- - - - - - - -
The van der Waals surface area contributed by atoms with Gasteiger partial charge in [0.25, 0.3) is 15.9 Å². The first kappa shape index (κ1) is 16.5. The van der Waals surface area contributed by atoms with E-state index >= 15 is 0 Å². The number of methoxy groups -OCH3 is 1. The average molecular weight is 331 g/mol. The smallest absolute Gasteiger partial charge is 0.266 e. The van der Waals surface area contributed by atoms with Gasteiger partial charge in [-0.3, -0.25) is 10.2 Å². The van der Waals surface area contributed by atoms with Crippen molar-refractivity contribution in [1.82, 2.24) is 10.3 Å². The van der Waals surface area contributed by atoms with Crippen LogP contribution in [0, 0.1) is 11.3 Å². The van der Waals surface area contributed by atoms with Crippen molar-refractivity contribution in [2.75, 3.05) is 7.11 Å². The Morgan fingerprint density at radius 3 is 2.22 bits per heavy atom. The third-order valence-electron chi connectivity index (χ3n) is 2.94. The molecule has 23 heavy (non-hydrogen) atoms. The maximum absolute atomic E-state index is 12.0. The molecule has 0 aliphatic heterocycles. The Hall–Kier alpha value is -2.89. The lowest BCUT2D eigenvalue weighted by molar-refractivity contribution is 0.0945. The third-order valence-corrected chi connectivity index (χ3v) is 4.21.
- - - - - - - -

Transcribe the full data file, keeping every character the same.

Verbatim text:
The van der Waals surface area contributed by atoms with Gasteiger partial charge in [0.25, 0.3) is 15.9 Å². The first kappa shape index (κ1) is 16.5. The van der Waals surface area contributed by atoms with E-state index >= 15 is 0 Å². The number of methoxy groups -OCH3 is 1. The average molecular weight is 331 g/mol. The smallest absolute Gasteiger partial charge is 0.266 e. The van der Waals surface area contributed by atoms with Gasteiger partial charge in [-0.3, -0.25) is 10.2 Å². The van der Waals surface area contributed by atoms with Crippen molar-refractivity contribution in [1.82, 2.24) is 10.3 Å². The van der Waals surface area contributed by atoms with Crippen LogP contribution in [0, 0.1) is 11.3 Å². The van der Waals surface area contributed by atoms with Crippen molar-refractivity contribution in [2.75, 3.05) is 7.11 Å². The Morgan fingerprint density at radius 3 is 2.22 bits per heavy atom. The third-order valence-electron chi connectivity index (χ3n) is 2.94. The molecule has 23 heavy (non-hydrogen) atoms. The maximum absolute atomic E-state index is 12.0. The molecule has 0 aliphatic heterocycles. The Hall–Kier alpha value is -2.89. The lowest BCUT2D eigenvalue weighted by molar-refractivity contribution is 0.0945. The third-order valence-corrected chi connectivity index (χ3v) is 4.21.